William Odgers was born probably on 14 February 1834 at Falmouth, Cornwall, England. His parents' names are unknown, but his father is said to have been a ship's steward. The details of William Odgers's early life are sparse. He joined the Royal Navy in August 1852. He first married Ann May; there was a son from this marriage. He later married Jane Stoddon (formerly Dunsford); a son and daughter were born of this marriage.
Odgers served in the steam corvette Niger during the first part of the China war and became a leading seaman and captain's coxswain. On 1 March 1860 the Niger arrived in New Plymouth as an escort for the steamer Adelaide , which was carrying troops of the 65th (2nd Yorkshire, North Riding) Regiment of Foot. To reinforce the army garrison a 50 man detachment from the Niger was landed with a 12 pounder gun and encamped on a hill in the town. This naval detachment took part in the first action of the Taranaki campaign, at Te Kohia pa in the Waitara block. The Niger supported the attack, which took place on 17--18 March 1860, by bombarding the pa from the mouth of the Waitara River.
On 28 March a force of British regulars, local volunteers and militia and some of the Niger detachment marched five miles south of New Plymouth to rescue outlying settlers at Omata who were vulnerable to attack from Maori raiding parties. The badly led expedition was in disarray by late afternoon and the regulars turned back for New Plymouth in accordance with an order to return before dark. The demoralised volunteers and militia remained behind, exchanging shots with Maori skirmishers from the nearby Waireka pa.
The sound of firing had alerted the New Plymouth garrison and under the command of Captain Peter Cracroft a small naval brigade left for Waireka. As soon as they arrived they were ordered to retire by Lieutenant Colonel G. F. Murray, the senior British officer. Ignoring this order, Cracroft had rockets fired into the pa before leading the naval brigade into it. Odgers was in the forefront, and spurred by the offer of a £10 reward from Cracroft, captured the flags which flew above the pa.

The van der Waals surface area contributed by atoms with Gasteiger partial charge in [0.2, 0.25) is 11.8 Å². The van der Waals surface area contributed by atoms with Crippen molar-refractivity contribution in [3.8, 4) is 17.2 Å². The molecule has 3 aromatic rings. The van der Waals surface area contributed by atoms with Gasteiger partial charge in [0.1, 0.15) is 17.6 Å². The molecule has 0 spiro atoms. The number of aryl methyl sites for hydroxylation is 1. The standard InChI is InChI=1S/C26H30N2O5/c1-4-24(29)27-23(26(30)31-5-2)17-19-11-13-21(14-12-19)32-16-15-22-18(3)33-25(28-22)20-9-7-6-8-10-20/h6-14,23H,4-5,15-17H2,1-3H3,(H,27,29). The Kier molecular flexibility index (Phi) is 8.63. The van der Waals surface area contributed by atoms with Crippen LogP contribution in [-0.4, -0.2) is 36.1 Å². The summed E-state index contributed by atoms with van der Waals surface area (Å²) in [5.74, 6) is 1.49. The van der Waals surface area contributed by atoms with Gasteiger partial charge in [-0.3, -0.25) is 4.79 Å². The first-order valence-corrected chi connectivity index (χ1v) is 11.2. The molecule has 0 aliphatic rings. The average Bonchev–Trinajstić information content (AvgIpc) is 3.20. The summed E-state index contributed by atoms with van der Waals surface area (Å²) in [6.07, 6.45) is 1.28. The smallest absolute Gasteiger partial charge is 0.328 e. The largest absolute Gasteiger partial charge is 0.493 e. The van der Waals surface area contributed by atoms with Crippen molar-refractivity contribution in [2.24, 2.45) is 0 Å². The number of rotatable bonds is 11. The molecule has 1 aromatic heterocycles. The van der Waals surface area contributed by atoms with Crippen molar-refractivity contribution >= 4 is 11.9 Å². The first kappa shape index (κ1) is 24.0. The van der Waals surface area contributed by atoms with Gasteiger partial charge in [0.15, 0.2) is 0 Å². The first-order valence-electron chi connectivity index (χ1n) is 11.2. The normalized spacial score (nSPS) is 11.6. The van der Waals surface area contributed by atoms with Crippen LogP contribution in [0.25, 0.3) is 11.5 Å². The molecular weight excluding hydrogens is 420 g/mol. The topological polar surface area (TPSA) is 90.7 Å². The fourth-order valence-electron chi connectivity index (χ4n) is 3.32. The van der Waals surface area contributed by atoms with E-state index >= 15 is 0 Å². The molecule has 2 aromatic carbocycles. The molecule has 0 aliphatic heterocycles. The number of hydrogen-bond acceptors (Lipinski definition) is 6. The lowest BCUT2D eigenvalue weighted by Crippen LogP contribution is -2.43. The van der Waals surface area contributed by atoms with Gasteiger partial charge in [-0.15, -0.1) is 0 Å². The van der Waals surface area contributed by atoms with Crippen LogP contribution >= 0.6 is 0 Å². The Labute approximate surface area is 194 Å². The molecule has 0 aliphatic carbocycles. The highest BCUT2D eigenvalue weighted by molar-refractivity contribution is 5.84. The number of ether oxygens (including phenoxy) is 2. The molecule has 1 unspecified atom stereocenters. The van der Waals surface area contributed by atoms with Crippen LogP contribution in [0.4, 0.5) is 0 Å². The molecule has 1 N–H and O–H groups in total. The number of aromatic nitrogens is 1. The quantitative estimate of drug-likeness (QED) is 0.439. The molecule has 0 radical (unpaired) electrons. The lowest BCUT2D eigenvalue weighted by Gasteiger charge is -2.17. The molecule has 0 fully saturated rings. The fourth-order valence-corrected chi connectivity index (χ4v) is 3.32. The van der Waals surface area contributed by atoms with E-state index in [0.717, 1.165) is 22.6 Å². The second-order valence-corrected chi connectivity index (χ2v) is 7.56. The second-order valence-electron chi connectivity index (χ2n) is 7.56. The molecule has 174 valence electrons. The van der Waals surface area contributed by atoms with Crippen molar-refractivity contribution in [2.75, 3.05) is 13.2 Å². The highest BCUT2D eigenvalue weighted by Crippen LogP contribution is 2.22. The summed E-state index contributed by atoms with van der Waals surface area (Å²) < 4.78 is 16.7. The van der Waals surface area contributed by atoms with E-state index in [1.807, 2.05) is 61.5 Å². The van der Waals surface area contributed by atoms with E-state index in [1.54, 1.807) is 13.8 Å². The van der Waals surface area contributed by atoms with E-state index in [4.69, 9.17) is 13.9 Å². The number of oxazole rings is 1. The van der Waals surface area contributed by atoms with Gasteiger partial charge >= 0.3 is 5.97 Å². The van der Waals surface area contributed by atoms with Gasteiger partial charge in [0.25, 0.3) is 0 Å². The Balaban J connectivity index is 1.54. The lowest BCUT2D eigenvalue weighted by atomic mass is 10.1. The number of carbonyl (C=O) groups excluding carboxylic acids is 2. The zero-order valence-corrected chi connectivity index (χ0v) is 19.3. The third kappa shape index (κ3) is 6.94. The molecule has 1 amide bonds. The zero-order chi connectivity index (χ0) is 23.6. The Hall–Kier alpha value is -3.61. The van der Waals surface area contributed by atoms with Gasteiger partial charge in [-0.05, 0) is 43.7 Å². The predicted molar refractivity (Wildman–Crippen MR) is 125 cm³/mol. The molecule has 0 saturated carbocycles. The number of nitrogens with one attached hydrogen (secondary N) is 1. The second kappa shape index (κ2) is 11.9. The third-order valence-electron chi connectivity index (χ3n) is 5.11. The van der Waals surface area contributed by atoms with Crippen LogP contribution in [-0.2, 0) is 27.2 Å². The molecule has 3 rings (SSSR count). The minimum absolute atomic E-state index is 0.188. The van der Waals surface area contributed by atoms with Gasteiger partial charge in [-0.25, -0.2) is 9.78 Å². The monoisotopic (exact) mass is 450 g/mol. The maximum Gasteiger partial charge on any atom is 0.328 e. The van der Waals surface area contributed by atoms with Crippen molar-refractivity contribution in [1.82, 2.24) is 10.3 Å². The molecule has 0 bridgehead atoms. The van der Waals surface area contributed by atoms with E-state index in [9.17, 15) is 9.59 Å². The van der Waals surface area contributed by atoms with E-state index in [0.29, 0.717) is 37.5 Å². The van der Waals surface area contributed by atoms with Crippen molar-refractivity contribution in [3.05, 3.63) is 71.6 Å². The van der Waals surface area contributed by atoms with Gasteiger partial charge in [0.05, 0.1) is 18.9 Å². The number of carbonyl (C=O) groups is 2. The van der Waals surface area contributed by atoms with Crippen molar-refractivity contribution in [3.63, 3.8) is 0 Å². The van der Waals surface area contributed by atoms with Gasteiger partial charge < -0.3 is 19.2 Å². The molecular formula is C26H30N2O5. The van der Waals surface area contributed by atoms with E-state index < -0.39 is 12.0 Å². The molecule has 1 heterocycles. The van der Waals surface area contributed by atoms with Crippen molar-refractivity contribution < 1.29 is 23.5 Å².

The naval brigade's exploit created a diversion, allowing the volunteers and militia to rally and retreat to New Plymouth later in the evening. Cracroft and his men were received ecstatically on their return to the town and the Maori flags soon adorned the mastheads of the Niger. Cracroft was commended by the Admiralty. Lieutenant William Blake, wounded earlier in the day, was promoted, and Odgers received the Victoria Cross. Odgers's award was announced in the London Gazette in fulsome terms: 'conspicuous gallantry at the Storming of a Pah…having been the first to enter it under a heavy fire, and having assisted in hauling down the enemy's colours'. However, it seems now that the importance of the Waireka engagement was grossly exaggerated. The pa was not heavily fortified and there were few occupants.
William Odgers is remembered as the recipient of the first Victoria Cross awarded in New Zealand. He was offered warrant rank on account of his gallantry, but declined. He served as a coastguard boatman in England from 1863 to 1868 and then became innkeeper of the Union Inn at Saltash, Cornwall. After suffering from consumption for some time, he died at Saltash on 20 December 1873.